“You’re too young for [fill in the blank]!”

People tend to read me as younger (sometimes much, much younger) than I actually am. So, while I am a 30-year old who has been working since the age of 15, has 1.25 master’s degrees, and owns her home, a lot of people think I’m 22, have just graduated college, and have no idea how the world works. On a few recent occasions, people have assumed I’m still in high school.

“Oh, you’ll be grateful for that when you’re older,” I hear all the time from middle-aged women.

And sure. If people were just telling me that I look 22 instead of 30 all the time, great. But at least half of the time, they’re not. They’re making an assumption about my age, and then using that assumption as grounds to treat me like a child. Or they’re just being condescending assholes. Spoiler alert, it’s usually men doing this, though women aren’t immune.

(The other half are usually people like one of my library patrons who, for example, asked me excitedly if the 2016 election was going to be my first presidential election. It wasn’t—with one exception, I have voted in every election in which I’ve been eligible to vote, including primaries, since I turned 18 in 2004.)

Last summer, a door-to-door salesman for some power company came up to my house while I was outside with my dogs. He introduced himself and made some small talk, then asked, “Are your parents home?” in a very serious, I-have-real-business-to-conduct-now tone. I cracked up because he looked rather young himself and was trying very hard to appear older and (I guess?) more respectable, and it was obvious the possibility of me being the homeowner had never, not once, crossed his mind.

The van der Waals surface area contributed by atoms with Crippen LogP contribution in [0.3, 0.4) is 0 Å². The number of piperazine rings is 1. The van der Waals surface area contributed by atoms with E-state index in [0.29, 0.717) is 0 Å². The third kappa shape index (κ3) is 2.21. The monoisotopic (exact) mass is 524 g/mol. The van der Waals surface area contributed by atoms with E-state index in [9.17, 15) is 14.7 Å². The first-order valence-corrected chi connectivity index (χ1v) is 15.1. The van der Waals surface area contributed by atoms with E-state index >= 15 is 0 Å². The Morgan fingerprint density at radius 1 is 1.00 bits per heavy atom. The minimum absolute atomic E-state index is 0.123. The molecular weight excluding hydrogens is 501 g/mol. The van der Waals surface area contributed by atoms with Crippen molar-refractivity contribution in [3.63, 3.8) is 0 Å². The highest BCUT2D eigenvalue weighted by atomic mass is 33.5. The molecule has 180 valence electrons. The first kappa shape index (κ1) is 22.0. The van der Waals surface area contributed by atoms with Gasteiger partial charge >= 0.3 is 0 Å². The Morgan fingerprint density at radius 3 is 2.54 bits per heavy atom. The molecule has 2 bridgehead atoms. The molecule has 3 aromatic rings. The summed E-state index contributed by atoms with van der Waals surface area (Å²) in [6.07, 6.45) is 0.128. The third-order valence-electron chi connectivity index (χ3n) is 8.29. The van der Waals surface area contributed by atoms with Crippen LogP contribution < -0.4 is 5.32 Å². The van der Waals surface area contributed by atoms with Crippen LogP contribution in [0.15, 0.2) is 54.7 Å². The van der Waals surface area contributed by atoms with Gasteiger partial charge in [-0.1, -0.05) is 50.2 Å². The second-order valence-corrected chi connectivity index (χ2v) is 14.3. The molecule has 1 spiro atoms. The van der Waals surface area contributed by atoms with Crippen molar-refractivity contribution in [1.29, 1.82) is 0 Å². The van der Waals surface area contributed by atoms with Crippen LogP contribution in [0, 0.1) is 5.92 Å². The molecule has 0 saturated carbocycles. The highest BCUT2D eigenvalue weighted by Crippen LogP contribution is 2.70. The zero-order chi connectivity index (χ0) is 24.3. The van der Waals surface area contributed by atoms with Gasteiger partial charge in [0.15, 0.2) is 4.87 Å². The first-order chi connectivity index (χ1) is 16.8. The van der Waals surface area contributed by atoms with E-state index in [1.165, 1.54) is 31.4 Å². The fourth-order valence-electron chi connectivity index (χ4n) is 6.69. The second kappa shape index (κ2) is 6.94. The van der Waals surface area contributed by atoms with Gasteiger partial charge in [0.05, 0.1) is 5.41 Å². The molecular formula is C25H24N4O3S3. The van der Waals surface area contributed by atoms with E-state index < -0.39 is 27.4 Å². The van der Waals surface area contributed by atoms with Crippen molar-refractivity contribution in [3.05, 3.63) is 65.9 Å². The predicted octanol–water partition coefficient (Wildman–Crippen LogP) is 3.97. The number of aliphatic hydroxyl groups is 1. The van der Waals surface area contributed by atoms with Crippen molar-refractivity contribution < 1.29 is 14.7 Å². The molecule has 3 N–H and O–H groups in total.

Then there are people who say things like, “Aren’t you too young to have carpal tunnel?” when I’m wearing a wrist brace for an injury that resulted from extreme gardening, not computer usage. This question (and others like it) are always asked in a condescending tone and with the assumption that youth equals health (it doesn’t, in case that was unclear, and it’s downright rude to ask a complete stranger about their health issues anyway).

Now back to the “You’ll appreciate that when you’re older” nonsense. This response is problematic for several reasons: